HIV prevention and treatment efforts in small, poor Malawi offer a model for other African nations and a contrast to the cautionary tale of Uganda, a large and relatively prosperous county struggling with an alarming rise in infections.
During her eight-nation tour of Africa, Secretary of State Hillary Rodham Clinton visited both Uganda and Malawi. Speaking at an HIV/AIDS clinic in the Ugandan capital of Kampala, she said, "I am here because I am worried. Uganda is now the only country in sub-Saharan Africa where the rate is going up instead of down," referring to the country's doubling of HIV cases between 2004 and 2011.
Uganda has been widely praised for its AIDS-fighting efforts, which focused on prevention and treatment. More than $1.6 billion in U.S. assistance during the past six years has helped even very poor Ugandans access antiretroviral drugs and live normal lives. But the unintended consequences have resulted in a reduced perception of risk and made a positive diagnosis a route to access badly needed general medical care, say AIDS advocates.
Another explanation is a more socially and religiously conservative approach taken by President Yoweri Museveni's government. A proposed bill further criminalizing homosexuality would stall HIV prevention efforts by driving risky gay sex underground, advocates say.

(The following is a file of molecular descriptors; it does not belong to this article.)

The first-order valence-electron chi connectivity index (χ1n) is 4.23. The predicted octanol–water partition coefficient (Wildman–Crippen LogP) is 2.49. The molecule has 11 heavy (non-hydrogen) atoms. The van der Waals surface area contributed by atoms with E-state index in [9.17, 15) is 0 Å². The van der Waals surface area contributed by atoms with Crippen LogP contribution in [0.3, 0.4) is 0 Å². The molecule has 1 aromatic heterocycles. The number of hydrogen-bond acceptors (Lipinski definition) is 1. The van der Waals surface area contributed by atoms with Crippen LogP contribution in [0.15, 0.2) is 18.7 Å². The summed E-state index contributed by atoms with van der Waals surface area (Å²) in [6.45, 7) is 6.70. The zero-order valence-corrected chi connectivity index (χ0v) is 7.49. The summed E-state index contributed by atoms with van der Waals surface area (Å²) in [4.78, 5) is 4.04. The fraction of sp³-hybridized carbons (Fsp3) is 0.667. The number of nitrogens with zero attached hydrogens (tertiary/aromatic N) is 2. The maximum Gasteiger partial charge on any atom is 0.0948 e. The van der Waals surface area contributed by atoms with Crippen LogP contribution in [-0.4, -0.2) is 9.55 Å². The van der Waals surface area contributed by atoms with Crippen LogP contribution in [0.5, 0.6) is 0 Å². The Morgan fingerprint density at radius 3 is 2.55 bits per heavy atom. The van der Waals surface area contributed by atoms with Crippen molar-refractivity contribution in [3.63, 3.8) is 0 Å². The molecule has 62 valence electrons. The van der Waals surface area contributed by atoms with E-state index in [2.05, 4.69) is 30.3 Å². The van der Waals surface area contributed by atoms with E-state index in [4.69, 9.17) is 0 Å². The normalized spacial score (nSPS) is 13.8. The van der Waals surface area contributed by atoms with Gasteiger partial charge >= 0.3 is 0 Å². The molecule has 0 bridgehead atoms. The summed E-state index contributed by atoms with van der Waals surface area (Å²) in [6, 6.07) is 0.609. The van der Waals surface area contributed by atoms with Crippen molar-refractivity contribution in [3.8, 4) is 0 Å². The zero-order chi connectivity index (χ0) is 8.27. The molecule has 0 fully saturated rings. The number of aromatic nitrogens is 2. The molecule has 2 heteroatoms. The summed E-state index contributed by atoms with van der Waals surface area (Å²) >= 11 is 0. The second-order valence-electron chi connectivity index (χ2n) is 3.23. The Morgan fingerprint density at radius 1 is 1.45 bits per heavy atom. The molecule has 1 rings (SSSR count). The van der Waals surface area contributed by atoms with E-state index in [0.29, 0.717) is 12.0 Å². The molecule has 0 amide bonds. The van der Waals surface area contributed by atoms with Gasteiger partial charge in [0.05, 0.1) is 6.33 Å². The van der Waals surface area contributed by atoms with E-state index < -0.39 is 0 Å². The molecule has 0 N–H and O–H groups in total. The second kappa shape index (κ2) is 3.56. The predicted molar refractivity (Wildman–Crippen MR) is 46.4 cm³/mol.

In Malawi, where the per capita income is around $900, U.S. officials estimate one in 10 people have HIV/AIDS. However, the rate has dropped from 13 percent over five years. Innovative prevention and treatment programs are found throughout the country and have the support of President Joyce Banda. Malawi has cut mother-to-child HIV transmission; condom use is widely accepted; and a male circumcision program, once thought to be incompatible with traditional culture, is currently overwhelmed by requests.
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This article was provided by CDC National Prevention Information Network. It is a part of the publication CDC HIV/Hepatitis/STD/TB Prevention News Update.
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